Resource Consenting for Heritage Buildings
There are two types of resource consents – land use and/or subdivision. The majority of heritage building work will require a land use consent.
If you own a recognised heritage building, either Heritage New Zealand Pouhere Taonga (HNZPT) Category 1 or 2, or a building identified as Locally Significant within our District Plan, you may require land use consent to undertake work to your heritage property.
How do I find out if a building is recognised as a heritage building?
Invercargill District Council has a schedule of buildings, structures and places which are considered to be of historical significance to the District. These can be found in Appendix 3 of the District Plan, which also includes the category (if applicable) assigned to the building. View the list at Appendix 3 – Heritage Record.
What heritage building works require land use consent?
Repair and maintenance to preserve the integrity of historic buildings and structures is a permitted activity, provided that the work is undertaken using the same type of material to that originally used, and must retain the original design, form and texture of the feature under repair. So essentially, like-for-like repair and maintenance does not require land use consent.
If you are undertaking work beyond maintenance/repair the requirement for land use consent depends on whether your building is a recognised HNZPT building or identified as Locally Significant within our District Plan.
- HNZPT buildings: Per HH-R8 of our District Plan, any alteration, addition and/or the attaching of any signage to a HNZPT building, structure or place is a discretionary activity (which means it requires land use consent). In addition, HNZPT is regarded as an affected party to all heritage building land use consent applications. Please note this rule is applicable to both interior and exterior works.
- Locally Significant buildings: Please note it is only the façade that is protected on Locally Significant buildings. Per HH-R3 & R4 of our District Plan, any alteration and/or addition to the façade, or attaching of signage to the façade is a discretionary activity (which means it requires land use consent).
How do I contact Heritage New Zealand Pouhere Taonga (HNZPT)?
HNZPT is usually considered an affected party for a land use consent application involving a recognised HNZPT Category 1 or 2 building. As such, applicants are expected to contact them to discuss your project. HNZPT is not required to give formal approval of your project to you before you submit a resource application, however, Council will look for proof of correspondence with HNZPT within your application. During the application process Council will request feedback from HNZPT and take their views into account when making a decision to grant or deny consent.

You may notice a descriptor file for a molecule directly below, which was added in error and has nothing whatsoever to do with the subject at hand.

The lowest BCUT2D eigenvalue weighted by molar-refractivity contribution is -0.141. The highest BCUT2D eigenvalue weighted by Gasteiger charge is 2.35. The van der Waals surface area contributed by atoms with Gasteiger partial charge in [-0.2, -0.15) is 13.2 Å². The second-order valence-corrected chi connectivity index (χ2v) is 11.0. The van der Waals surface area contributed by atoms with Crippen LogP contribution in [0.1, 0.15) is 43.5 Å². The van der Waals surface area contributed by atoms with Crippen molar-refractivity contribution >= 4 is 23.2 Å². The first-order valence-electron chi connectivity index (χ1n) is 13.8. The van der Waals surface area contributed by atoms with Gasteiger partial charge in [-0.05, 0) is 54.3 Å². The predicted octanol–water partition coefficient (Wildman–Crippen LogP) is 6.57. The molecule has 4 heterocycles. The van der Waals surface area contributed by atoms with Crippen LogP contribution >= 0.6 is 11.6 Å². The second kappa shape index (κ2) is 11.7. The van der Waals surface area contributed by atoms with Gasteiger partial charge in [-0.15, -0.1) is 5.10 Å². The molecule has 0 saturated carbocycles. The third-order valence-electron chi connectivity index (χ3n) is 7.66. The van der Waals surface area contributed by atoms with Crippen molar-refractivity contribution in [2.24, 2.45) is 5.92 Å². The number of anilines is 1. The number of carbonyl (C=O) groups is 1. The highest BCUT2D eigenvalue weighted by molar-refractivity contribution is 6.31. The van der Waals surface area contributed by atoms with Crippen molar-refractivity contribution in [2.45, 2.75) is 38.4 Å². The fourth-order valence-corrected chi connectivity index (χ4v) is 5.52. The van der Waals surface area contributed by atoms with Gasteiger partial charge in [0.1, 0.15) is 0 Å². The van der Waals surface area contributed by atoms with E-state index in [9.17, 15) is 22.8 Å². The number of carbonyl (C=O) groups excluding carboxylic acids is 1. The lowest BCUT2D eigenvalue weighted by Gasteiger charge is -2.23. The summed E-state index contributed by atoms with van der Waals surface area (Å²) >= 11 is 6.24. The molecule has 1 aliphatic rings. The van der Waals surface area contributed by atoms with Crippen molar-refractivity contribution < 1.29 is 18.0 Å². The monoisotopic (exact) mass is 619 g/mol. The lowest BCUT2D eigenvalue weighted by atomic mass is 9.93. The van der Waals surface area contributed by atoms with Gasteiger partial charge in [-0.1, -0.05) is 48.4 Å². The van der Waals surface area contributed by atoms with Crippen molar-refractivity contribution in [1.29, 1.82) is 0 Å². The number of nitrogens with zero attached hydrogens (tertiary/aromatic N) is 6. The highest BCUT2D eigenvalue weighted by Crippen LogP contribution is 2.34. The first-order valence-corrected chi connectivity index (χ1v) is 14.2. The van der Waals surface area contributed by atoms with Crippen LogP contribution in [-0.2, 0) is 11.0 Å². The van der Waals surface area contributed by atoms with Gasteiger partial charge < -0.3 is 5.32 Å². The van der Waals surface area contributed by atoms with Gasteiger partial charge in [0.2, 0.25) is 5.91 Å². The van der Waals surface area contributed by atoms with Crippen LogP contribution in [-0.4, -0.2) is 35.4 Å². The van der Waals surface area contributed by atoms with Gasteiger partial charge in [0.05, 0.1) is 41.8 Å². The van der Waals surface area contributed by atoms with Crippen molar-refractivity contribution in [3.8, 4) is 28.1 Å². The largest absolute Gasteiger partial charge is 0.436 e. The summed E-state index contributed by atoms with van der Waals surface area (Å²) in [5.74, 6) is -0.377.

Our local HNZPT branch is located in Dunedin’s city centre. You can ask Council to put you in touch with their Conservation Advisor or Consents Planner. Otherwise, HNZPT can be reached directly at 03 477 9871 or email@example.com.
How much does a land use consent cost?
The cost for a land use consent application is $1,000 at minimum. If your project affects other building owners, or the wider community that cost will likely rise as processing time increases. Please refer to the Resource Management Fees & Charges for more detailed information.
NOTE: If your proposed work relates positively to the preservation of a recognised heritage building Council may elect to waive the land use consent fee.
What triggers the requirement to bring a whole heritage building up to Building Code compliance?
Below are general scenarios, but it is recommended that you refer to the Building Act 2004 Sections 112 and 115 (hyperlinks below) for detailed explanations or contact Council’s Duty Builder between 9am and 4pm at 03 211 1777 or email firstname.lastname@example.org for further information.
If you plan to make an alteration to your heritage building that requires a relatively straight-forward building consent (for example, relocating load-bearing walls or plumbing fixtures upgrades) the Building Act 2004, Section 112 ‘Alterations to existing buildings’ requires that the building also provide necessary means of escape from fire, as well as access and facilities for persons with disabilities. Detailed information can be found in Section 112 of the Building Act 2004 at Building Act 2004 No 72 (as at 12 April 2022), Public Act 112 Alterations to existing buildings – New Zealand Legislation
If you want to undertake a change of use (for example, converting a commercial building into residential flats) the code compliance increases. Like the above example, you will need to provide necessary means of escape from fire, as well as access and facilities for persons with disabilities. But the building is also required to comply in terms of fire protection of other properties, sanitary facilities, fire-rating performance and structural performance (which may include seismic strengthening). Detailed information can be found in Section 115 ‘Code compliance requirements: change of use’ of the Building Act 2004 at Building Act 2004 No 72 (as at 12 April 2022), Public Act 115 Code compliance requirements: change of use – New Zealand Legislation .
All buildings require maintenance, as their materials eventually decay due to exposure to the elements, as well as wear and tear. These guidelines provide owners with a helpful maintenance checklist for their heritage building.
This brochure was prepared to help owners of heritage properties care for their building exteriors, select era-appropriate colour schemes, and make well-informed decisions when considering the repair and/or painting of a building.
Heritage Design Guidelines
Currently being updated, but original version available upon request.